Tuesday, November 22, 2005

Tom Raworth: Tottering State

Bliss! another cold front has descended, which down here means that one is almost tempted to put on a sweater at night (longtime Florida residents can be seen venturing out of their condos in parkas and mittens…).
After many dippings-in, and almost a decade & a half of having the book glare down at me with slighted hurt from the shelf, I finally read thru Tom Raworth’s Tottering State: Selected and New Poems 1963-1983 (The Figures, 1984). (And this after having read a half dozen of his single volumes, as well.) The selection’s been superceded at least twice now, I believe, but in cases like this I’m inclined to think of books of poetry as rather like fine wines; the pages might yellow and get spotted, but the contents are just as satisfying as when they were first bottled.

I saw Raworth read at least twice back in the day, when I was living in the DC area and found myself at least on the margins of a very lively “scene.” The nerve center of that scene of course was Rod Smith, working at Bick’s Books in Adams-Morgan (where I got Tottering State) before he shifted over to Bridge Street Books in Georgetown. I remember Raworth, a big shaggy hulk of unreconstructed Englishness, lighting up a cigarette between readers at Bick’s upstairs reading space, then, finding no ashtrays, flicking his ash into the Tibetan bowl gong that Rod used to summon the audience to quiet down and prepare for poesy. Raworth reads like no-one I’ve ever heard: a dense, rapid spray of words, poems over before they seem to have begun, the performance almost as lively as the mercurically shifting words on the page.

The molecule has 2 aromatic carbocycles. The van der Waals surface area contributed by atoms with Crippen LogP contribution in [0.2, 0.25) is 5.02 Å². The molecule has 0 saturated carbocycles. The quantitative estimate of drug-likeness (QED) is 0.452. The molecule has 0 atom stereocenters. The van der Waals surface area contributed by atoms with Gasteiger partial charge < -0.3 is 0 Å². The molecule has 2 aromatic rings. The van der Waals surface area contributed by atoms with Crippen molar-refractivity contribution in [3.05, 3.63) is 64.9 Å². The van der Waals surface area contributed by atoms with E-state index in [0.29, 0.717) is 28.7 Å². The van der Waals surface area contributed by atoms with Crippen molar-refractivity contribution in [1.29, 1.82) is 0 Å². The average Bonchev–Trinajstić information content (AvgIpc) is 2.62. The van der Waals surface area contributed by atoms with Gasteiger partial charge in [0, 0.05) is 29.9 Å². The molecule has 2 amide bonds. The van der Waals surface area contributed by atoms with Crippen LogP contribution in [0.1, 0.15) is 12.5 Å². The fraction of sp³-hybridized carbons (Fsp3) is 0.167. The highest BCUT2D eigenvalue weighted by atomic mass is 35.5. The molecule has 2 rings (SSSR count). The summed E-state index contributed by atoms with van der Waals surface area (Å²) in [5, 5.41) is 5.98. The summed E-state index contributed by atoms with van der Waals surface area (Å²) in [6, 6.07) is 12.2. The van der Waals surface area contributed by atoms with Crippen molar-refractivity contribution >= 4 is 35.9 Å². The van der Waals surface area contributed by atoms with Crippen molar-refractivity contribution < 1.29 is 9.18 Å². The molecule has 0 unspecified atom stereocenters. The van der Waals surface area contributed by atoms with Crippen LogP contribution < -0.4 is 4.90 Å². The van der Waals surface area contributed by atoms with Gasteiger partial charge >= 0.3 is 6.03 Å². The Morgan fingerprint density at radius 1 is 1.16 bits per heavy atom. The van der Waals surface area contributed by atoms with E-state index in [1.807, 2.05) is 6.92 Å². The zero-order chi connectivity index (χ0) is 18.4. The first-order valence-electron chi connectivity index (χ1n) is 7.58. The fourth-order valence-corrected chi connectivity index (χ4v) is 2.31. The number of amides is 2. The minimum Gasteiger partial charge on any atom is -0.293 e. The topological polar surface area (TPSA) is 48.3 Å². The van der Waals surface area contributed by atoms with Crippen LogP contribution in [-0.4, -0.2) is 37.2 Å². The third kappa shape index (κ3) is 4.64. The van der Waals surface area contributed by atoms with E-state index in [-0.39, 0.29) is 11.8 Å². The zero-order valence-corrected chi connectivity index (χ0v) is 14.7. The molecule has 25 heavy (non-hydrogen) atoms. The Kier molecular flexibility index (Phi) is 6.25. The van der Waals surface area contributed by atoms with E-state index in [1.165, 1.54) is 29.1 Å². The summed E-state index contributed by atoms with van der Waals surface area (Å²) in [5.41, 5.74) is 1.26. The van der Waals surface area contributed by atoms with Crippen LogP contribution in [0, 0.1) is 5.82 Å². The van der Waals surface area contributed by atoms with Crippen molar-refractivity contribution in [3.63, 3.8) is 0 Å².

There’re a lot of books of poetry asking me to read them, but I regret having put off Tottering State for so long. For one thing, aside from the sly precisions of Raworth’s musical ear, the constant bitter ironies, and the poised sense of line, the poetry is really a great deal of sheer fun. Take, for instance, “Love and Pieces,” whose title seems to play games with early Creeley, but whose last lines place us smack-dab in the neighborhood of Raworth’s own rapid-fire delivery:
met language static
on the street
thinks he’s one
of a new elite
you have to learn
you can not teach
“there goes the town of spanish boot”
“only the buildings”
julius reuter
service de pigeons
i can not prove a second ago
to my own satisfaction

No comments: